A 90-year-old British grandmother became the first person in the West to receive an approved COVID-19 vaccine on Tuesday. It was a seminal moment in the coronavirus pandemic, which has claimed more than 1.5 million lives and forced the shutdown of large swaths of the global economy.

The distribution of vaccines throughout the next year is expected to trigger an economic boom, allowing businesses that were closed to slow the spread of the virus to reopen, while unleashing a wave of pent-up demand.

But economists are already warning that the rebound may not play out as dramatically as some expect.

“The recovery will be strong by historical standards, for many it won’t feel that way and there may be bumps and volatility ahead,” Ben May, director of global macro research at Oxford Economics, said in a research note published this week.

May expects global GDP growth next year to be the strongest since the late 1970s — a big enough upswing to return output to pre-crisis levels by the summer. But given that the surge would just restore the status quo, it’s “unlikely to feel like the best year in over four decades.”

Some industries will feel the effects more than others. Industrial production has been resilient and is likely to ramp up quickly, while the services sector — particularly long-haul travel — is poised to accelerate more slowly, May said.

Neil Shearing of Capital Economics believes global GDP can be back at pre-virus levels by the middle of next year. But in a recent note to clients, he observed that the world economy won’t return to its previous trajectory until 2024.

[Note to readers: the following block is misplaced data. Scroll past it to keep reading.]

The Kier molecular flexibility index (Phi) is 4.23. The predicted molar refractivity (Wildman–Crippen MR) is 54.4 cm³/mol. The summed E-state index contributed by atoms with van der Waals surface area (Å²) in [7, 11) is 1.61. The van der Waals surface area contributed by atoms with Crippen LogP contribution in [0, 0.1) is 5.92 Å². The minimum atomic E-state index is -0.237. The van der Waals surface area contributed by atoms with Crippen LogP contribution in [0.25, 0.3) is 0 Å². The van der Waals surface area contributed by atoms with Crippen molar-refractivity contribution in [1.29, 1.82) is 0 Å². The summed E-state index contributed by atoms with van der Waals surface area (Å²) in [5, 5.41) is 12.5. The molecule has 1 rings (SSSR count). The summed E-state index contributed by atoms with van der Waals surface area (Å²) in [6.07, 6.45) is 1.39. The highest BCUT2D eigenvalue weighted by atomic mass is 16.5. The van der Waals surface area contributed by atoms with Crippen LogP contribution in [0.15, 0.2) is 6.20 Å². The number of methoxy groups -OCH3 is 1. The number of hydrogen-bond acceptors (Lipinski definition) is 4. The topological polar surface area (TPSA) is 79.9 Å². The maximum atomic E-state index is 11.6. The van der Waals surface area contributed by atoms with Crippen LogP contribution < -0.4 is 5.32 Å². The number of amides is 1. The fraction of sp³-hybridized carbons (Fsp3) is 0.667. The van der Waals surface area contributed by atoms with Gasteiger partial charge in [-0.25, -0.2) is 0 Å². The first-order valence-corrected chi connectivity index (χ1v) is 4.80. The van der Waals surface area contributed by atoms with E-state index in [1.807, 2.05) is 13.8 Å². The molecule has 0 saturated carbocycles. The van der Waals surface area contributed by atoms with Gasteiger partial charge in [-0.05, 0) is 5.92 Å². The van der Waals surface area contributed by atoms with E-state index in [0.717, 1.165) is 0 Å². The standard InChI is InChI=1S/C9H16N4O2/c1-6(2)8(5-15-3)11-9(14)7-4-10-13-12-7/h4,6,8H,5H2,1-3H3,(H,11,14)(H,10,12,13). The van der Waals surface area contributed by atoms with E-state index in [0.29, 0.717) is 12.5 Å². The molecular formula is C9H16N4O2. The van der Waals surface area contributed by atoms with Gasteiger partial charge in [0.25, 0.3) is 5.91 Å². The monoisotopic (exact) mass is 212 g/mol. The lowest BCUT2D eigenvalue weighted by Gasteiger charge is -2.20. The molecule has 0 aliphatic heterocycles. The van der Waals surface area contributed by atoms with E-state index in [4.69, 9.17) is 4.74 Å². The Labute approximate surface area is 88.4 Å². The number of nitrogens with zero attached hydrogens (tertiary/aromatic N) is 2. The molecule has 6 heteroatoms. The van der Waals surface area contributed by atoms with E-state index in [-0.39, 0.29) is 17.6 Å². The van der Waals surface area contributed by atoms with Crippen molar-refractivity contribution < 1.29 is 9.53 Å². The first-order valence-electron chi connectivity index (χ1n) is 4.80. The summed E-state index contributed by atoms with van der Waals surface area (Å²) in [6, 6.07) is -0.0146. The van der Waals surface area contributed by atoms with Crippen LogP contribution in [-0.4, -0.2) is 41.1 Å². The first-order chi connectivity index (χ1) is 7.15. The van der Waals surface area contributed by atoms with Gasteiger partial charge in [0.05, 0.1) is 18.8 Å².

He also pointed out that countries won’t recover in unison given the uneven impact of the virus. Spain, India, France and the United Kingdom, for example, have been hit particularly hard and “remain depressed,” while China is bounding ahead.

“The virus has produced a wide variation in economic outcomes,” Shearing said. “These divergences won’t disappear in 2021, but they are likely to narrow as vaccines are rolled out and the hardest hit economies start to find their feet.”

Watch this space: Long-term scarring will depend in part on what happens in the coming months, as restrictions are reimposed during a tough winter. Hong Kong is tightening social distancing measures to counter a fourth virus wave, while the United States is adding to its case numbers at its fastest rate ever after the Thanksgiving holiday.

“Despite the more encouraging near-term outlook, we nevertheless see significant downside risks if colder temperatures in coming months and the limited policy and consumer policy response so far mean that virus spread rises to much higher levels,” Goldman Sachs’ US economists said Sunday.